It shouldn’t come as a total surprise that housing is an important considera­tion in fertility decisions. Kids take up space. Yet in America, where surveys indicate a widening gap between desired and actual fertility, the preference for big families often takes a back seat to living in increasingly expensive metro areas. For American conservatives who are reluctant to create new subsidies for home ownership, expanding the housing stock in major cities through land-use deregulation could be a market-friendly natalist policy in disguise. Call it the “supply-side” approach to family policy.

A focus on housing is not the only thing Hungary and Russia have in common. In addition to providing the incentive, leaders in both countries have made having children in traditional family structures a salient cultural issue, presenting it either as a duty to the nation or as an integral part of Christian faith. That is, having children is explicitly construed as a noble pursuit in and of itself, with an intrinsic benefit that compensates for the non-market value that families — and mothers in particular — help to create. In an extreme case, the birth rate in Georgia appears to have spiked after 2008 simply due to a pledge made by Ilia II, the Patriach of the Georgian Orthodox Church, to personally baptize the third child of any married couple.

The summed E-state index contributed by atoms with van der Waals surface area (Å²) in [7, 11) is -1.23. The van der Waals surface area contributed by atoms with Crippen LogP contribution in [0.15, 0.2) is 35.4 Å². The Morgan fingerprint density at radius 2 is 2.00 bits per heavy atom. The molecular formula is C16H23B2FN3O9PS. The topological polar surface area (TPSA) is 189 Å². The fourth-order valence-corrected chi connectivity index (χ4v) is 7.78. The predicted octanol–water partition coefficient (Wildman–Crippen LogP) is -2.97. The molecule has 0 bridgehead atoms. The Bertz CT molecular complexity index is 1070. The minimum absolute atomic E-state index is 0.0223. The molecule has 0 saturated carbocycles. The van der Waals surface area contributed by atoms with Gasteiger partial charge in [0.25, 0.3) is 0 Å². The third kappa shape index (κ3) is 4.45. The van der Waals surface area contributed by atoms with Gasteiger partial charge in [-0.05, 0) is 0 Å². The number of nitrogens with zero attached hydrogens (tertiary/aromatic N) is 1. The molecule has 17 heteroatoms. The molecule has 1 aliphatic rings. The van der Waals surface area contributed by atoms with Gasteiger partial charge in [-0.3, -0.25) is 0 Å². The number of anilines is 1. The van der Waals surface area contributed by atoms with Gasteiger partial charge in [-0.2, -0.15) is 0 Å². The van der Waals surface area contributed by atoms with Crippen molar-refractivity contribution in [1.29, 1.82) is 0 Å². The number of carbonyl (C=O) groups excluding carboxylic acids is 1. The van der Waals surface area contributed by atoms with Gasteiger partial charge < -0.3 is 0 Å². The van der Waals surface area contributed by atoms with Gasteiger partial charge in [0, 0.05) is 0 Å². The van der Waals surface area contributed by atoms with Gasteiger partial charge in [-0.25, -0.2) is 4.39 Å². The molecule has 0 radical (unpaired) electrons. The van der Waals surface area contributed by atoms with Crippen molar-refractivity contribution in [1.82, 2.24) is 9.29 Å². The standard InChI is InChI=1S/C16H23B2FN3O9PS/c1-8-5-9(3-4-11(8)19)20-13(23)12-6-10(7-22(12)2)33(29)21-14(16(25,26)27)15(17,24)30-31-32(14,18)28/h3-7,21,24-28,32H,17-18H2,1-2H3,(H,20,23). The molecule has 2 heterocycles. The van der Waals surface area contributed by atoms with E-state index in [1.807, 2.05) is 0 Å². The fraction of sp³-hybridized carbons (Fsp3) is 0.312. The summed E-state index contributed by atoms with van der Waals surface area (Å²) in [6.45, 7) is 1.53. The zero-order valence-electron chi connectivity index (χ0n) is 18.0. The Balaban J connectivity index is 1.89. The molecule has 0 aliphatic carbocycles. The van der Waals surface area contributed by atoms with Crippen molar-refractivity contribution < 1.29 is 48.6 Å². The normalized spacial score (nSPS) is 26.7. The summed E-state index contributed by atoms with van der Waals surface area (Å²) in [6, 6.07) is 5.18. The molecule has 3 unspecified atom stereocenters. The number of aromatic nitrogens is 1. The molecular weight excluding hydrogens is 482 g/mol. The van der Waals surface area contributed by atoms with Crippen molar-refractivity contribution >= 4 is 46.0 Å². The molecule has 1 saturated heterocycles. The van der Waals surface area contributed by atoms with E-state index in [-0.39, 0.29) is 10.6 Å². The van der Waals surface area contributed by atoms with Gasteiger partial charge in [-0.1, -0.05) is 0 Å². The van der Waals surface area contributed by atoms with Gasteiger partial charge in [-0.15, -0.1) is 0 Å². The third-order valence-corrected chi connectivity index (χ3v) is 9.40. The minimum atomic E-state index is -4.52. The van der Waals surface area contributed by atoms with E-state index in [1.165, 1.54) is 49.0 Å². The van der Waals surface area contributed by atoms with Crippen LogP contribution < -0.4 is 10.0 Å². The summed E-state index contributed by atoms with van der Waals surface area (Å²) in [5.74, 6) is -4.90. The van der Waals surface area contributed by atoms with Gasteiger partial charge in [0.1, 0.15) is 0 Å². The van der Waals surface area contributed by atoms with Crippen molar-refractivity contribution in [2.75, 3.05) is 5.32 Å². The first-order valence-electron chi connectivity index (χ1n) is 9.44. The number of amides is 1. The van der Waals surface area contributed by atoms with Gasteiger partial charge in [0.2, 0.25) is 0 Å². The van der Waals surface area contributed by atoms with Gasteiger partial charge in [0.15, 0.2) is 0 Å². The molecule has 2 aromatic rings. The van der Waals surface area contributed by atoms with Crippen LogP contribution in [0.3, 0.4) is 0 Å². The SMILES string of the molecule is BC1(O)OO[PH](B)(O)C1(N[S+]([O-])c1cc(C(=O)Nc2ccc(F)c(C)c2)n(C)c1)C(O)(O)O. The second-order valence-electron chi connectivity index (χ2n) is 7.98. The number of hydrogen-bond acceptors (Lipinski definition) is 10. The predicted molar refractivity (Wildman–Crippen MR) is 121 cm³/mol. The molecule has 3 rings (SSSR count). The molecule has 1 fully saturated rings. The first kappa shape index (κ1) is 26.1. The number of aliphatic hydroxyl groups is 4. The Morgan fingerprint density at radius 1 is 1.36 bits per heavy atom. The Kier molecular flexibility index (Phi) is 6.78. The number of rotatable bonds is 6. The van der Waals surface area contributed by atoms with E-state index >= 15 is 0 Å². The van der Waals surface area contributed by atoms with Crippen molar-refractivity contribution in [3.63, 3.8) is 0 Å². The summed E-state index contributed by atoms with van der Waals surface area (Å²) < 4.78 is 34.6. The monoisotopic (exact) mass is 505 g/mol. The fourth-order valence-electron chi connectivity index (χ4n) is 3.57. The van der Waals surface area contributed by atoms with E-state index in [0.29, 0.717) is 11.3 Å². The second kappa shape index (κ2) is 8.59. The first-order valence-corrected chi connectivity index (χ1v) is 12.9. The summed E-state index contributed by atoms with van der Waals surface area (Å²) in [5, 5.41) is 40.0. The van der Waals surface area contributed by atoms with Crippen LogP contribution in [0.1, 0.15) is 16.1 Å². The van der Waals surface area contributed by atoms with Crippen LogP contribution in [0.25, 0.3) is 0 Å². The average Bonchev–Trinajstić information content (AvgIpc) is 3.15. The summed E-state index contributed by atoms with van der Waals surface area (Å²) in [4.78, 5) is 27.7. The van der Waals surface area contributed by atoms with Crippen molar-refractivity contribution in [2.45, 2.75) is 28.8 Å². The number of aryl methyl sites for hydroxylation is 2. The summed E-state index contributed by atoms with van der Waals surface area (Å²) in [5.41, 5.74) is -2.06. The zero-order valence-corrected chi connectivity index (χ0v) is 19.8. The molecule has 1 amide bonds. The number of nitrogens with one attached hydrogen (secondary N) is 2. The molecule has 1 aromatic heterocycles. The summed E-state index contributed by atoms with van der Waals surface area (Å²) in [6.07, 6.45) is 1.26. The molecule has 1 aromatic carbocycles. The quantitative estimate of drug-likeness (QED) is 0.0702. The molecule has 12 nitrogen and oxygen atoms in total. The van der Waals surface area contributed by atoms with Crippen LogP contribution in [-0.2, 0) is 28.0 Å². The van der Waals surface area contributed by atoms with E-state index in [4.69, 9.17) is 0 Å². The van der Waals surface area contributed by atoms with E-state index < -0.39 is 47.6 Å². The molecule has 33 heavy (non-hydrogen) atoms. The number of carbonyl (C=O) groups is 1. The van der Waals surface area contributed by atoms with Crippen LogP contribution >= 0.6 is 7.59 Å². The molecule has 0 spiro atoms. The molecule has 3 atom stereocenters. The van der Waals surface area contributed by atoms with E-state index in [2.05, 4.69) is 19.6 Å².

Nearby, Poland’s ruling Law and Justice (PiS) party has taken notice. Though controversial, PiS came to power in 2015 in part by moderating its Catholic nationalism into a set of widely popular policies inspired by Catholic social doctrine. The most important of these has been the Family 500+ program, a 500-zloty ($140) per-month child allowance that families receive, tax free, for their second or subsequent child. That repre­sents around 40 percent of Poland’s minimum wage and is nearly as generous as the United States’ $2,000 per-child tax credit, of which low-income households can claim only a fraction.

According to the World Bank, the 500+ program has all but eliminated extreme child poverty in Poland, and a recent analysis by economist Lyman Stone suggests that it may even have had a significant effect on birth rates, if more a bump than a boom. Time will tell whether the early positive trends will continue, but there is reason for optimism. Unlike Singapore or Japan’s technocratic prerogatives, the social teaching behind the policy — society’s obligation to promote families and the flourishing of children — is an ethical duty.